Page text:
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 Post subject: Is there a cheap substitute for Trimount back fasteners?
PostPosted: Mar Tue 14, 2017 9:06 pm 
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Joined: Jul Sat 11, 2009 1:47 am
Posts: 250
Location: Cal
Have a lot of sets that need those "T" shaped push-in back board fasteners that I believe are called trimounts. Yeah, I could probably buy them, but it's one of those little nagging incidentals and you just HATE to spend more money for a set of trimounts than you did on the whole stinkin beat up radio to begin with. Any ideas greatly appreciated for cheap look-alike substitutes or even a method of "rolling your own".


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 Post subject: Re: Is there a cheap substitute for Trimount back fasteners?
PostPosted: Mar Tue 14, 2017 9:43 pm 
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Joined: Jan Thu 01, 1970 1:00 am
Posts: 12728
Location: S. Dartmouth MA 02748-1225 USA
A coarse threaded self tapping screw that cuts its own thread will work but drill size is critical. Too small and hole will split Bakelite, too large and it will strip out. Any drilling of a cast Bakelite hole should be done with bits that have been blunted by stoning the cutting edge at a near 0 deg with shank.

The self tapping screw will be hardened and have a fluke cut into its starting point.

The hole can also be tapped but choose a coarse thread and do not drill to root diameter. With a tapped hole a standard machine screw can be used.

YMMV

Chas


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 Post subject: Re: Is there a cheap substitute for Trimount back fasteners?
PostPosted: Mar Wed 15, 2017 1:17 am 
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Joined: Jan Thu 01, 1970 1:00 am
Posts: 4300
Location: Charleston, W.Va.
I have done the same as Chas in the past when I did not have any Trimounts, i.e., carefully drilling and tapping a hole in the bakelite cabinet to receive a coarse-thread machine screw (usually either #8-24 or #10-24). This works fine as long as you are careful, patient and use the proper drill size and a sharp thread tap with plenty of thread-cutting oil, but of course it is not original.

But Ed Schutz now has reproduction Trimounts available at a reasonable price, and this is a far easier and more original solution:
http://www.renovatedradios.com/assets/i ... mounts.jpg
Ed does business as http://www.renovatedradios.com and is a paid advertiser here in the ARF. Click on his ad in the right-hand column. From his home page, click on "Antique Radio Parts", then scroll down the page to the "Hardware" section and you will find the Trimounts listed.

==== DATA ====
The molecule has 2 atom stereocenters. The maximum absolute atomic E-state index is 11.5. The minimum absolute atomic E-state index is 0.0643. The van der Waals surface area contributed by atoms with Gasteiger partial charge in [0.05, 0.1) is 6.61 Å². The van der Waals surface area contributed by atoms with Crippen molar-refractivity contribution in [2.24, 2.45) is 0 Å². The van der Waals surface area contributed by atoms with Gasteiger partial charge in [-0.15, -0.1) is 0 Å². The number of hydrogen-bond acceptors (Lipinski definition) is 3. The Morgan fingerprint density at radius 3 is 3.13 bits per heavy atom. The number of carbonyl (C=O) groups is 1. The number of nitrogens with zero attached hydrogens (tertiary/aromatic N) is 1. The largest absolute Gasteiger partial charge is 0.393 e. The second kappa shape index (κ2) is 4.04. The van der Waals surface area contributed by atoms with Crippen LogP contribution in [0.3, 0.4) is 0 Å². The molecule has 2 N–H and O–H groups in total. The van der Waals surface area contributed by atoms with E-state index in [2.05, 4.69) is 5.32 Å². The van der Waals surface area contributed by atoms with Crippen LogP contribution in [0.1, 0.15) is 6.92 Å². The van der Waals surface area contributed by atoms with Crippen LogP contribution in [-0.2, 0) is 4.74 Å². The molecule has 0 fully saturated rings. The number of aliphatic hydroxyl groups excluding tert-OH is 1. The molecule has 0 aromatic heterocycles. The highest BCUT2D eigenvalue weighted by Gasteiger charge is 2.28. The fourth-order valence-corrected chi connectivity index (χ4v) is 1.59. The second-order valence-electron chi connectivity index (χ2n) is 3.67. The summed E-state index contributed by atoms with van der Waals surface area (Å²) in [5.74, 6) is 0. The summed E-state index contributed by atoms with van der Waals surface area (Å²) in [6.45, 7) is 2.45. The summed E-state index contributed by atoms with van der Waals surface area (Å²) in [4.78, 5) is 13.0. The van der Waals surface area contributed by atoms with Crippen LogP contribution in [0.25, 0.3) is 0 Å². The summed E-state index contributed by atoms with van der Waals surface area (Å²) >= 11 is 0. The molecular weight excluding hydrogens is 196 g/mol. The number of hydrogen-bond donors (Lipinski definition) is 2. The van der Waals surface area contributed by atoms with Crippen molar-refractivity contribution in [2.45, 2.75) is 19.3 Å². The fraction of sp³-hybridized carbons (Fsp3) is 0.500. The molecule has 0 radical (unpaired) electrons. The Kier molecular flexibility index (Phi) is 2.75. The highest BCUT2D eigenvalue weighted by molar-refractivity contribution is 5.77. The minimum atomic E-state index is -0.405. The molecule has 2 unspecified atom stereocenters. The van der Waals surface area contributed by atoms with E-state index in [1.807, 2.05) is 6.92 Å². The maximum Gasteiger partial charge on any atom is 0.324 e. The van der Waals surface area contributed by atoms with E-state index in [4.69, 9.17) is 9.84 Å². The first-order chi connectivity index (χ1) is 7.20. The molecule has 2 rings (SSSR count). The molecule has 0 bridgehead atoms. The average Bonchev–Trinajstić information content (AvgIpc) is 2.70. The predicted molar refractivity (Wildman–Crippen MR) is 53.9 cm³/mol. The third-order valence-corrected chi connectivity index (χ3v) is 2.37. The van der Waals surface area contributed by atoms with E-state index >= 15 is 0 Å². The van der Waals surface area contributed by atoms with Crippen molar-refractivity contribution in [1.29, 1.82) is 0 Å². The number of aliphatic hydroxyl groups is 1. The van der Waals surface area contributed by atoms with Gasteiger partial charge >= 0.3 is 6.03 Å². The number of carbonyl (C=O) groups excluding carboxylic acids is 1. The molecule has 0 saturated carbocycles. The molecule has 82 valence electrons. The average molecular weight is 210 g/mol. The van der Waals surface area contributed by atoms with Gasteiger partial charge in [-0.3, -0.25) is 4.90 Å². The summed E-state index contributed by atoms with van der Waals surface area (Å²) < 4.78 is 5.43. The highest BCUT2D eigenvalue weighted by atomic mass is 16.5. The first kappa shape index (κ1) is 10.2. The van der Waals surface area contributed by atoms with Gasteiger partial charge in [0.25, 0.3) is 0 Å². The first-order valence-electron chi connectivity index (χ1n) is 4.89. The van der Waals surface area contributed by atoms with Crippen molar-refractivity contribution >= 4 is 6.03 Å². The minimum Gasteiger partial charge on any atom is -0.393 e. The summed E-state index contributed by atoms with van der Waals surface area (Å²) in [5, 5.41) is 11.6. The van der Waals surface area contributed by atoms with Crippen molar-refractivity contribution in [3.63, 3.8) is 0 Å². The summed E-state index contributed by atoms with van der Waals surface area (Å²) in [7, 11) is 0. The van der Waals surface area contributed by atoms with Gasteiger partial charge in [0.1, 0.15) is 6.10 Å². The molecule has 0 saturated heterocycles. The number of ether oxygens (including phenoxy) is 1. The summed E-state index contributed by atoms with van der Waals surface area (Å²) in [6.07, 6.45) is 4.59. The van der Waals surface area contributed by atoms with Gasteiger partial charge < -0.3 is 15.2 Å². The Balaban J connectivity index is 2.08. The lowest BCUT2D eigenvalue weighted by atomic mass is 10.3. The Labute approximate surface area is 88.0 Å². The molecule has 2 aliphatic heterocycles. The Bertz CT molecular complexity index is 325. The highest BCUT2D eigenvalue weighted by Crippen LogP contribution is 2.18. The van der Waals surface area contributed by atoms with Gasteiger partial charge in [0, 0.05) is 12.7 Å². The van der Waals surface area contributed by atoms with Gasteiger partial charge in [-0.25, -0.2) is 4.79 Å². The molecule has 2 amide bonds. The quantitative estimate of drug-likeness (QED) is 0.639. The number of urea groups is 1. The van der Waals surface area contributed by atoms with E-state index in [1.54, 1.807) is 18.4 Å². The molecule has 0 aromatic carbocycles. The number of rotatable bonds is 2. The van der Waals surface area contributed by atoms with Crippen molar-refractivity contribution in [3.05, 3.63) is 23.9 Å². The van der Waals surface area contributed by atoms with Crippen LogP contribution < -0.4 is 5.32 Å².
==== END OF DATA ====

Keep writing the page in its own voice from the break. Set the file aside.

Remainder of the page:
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Poston


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 Post subject: Re: Is there a cheap substitute for Trimount back fasteners?
PostPosted: Mar Wed 15, 2017 5:11 pm 
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Joined: May Fri 20, 2016 7:32 pm
Posts: 656
Location: Illinois 62217
You could go the other way and epoxy some studs into the cabinet holes and use some small acorn nuts (for looks) to hold the back on.

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"I know nothing about everything" Sgt. Schultz.


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 Post subject: Re: Is there a cheap substitute for Trimount back fasteners?
PostPosted: Mar Fri 17, 2017 8:14 pm 
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Joined: Jul Sat 11, 2009 1:47 am
Posts: 250
Location: Cal
I've tapped threads in Bakelite before, but it's not the solution I wanted. Roaming around the hardware stores so far has not yielded any solutions either. I bet 'back in the day these little things got stamped out by the thousands at practically no cost.


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 Post subject: Re: Is there a cheap substitute for Trimount back fasteners?
PostPosted: Mar Sat 18, 2017 2:39 pm 
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Joined: Feb Sun 02, 2014 9:13 pm
Posts: 1856
Location: Roanoke, VA
My solution is one that few people will stumble into. I went to an estate auction whose ad in the newspaper classified named a variety of electronics. It turned out that the deceased was a former radio-TV repairman and some of the auction items were the contents of his business shop, which he stored at home when he retired and closed the shop. I passed on bidding on the tubes, which were largely TV tubes and which two other bidders ended up splitting. I was uncontested for a large assortment (a few hundred packages) of General Cement hardware, the kind sold by parts jobbers in the little plastic boxes with the yellow labels. There were a few boxes of trimounts in various sizes, and I may have enough to last me the rest of my life. They have come in handy, as have many of the other GC parts such as plate caps. I carry a subset of the machine screws, nuts, etc. with me for work. I think I paid $25 for the lot, which would probably cost well over $1,000 to buy new at today's prices - a very good deal.

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Dale H. Cook, Antique Radios / Test Equipment (GR/HP/Tek)
http://plymouthcolony.net/starcity/radios/


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